Ability of bacteriophages isolated from different sources to reduce Salmonella enterica serovar enteritidis in vitro and in vivo

Nenhuma Miniatura disponível






Curso de graduação

Título da Revista

ISSN da Revista

Título de Volume


Poultry Science Assoc Inc



Direito de acesso

Acesso restrito


Salmonella enterica serovar Enteritidis-lysing bacteriophages isolated from poultry or human sewage sources were used to reduce Salmonella Enteritidis in vitro and in experimentally infected chicks. Cocktails of 4 different bacteriophages obtained from commercial broiler houses (CB4O) and 45 bacteriophages from a municipal wastewater treatment plant (WT45O) were evaluated. In experiment 1, an in vitro crop assay was conducted with selected bacteriophage concentrations (105 to 101 pfu/mL) to determine ability to reduce Salmonella Enteritidis in the simulated crop environment. Following 2 h at 37 degrees C, CB40 or WT45O reduced Salmonella Enteritidis recovery by 1.5 or 5 log, respectively, as compared with control. However, CB40 did not affect total SE recovery after 6 h, whereas WT45O resulted in up to a 6-log reduction of Salmonella Enteritidis. In experiment 2, day-of-hatch chicks were challenged orally with 3 x 103 cfu /chick Salmonella Enteritidis and treated cloacally with 1 X 109 WT45O pfu/chick I h postchallenge. One hour later, chicks were treated or not with a commercially available probiotic (Floramax-B11). Both treatments significantly reduced Salmonella Enteritidis recovery from cecal tonsils at 24 h following vent lip application as compared with controls, but no additive effect was observed with the combination of bacteriophages and probiotic. In experiment 3, day-of-hatch chicks were challenged orally with 9 x 103 cfu/chick Salmonella Enteritidis and treated via oral gavage with I X 108 CB40 pfu/chick, 1.2 x 108 WT45O pfu/chick, or a combination of both, I h postchallenge. All treatments significantly reduced Salmonella Enteritidis recovered from cecal tonsils at 24 h as compared with untreated controls, but no significant differences were observed at 48 h following treatment. These data suggest that some bacteriophages can be efficacious in reducing SE colonization in poultry during a short period, but with the bacteriophages and methods presently tested, persistent reductions were not observed.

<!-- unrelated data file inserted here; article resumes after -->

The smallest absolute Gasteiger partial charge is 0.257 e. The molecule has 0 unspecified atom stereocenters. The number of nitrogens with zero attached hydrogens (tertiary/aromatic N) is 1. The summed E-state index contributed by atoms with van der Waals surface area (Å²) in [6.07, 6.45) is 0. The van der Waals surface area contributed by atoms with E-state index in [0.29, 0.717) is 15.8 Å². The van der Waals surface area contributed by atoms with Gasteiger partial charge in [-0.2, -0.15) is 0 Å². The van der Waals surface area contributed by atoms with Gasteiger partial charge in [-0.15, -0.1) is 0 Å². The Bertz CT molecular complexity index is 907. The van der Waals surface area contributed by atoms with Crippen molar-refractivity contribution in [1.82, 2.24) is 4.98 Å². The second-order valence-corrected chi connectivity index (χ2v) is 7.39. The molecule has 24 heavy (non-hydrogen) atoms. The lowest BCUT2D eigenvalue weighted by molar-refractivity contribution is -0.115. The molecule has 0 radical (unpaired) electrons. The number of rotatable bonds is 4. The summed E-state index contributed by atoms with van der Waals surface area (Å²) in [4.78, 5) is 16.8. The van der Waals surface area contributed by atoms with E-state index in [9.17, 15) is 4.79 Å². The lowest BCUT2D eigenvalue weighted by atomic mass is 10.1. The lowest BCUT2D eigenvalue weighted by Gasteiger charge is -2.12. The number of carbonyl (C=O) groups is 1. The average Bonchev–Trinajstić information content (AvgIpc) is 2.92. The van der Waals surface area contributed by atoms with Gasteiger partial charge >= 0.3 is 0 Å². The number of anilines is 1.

Como citar

Poultry Science. Savoy: Poultry Science Associação Inc., v. 86, n. 9, p. 1904-1909, 2007.

Itens relacionados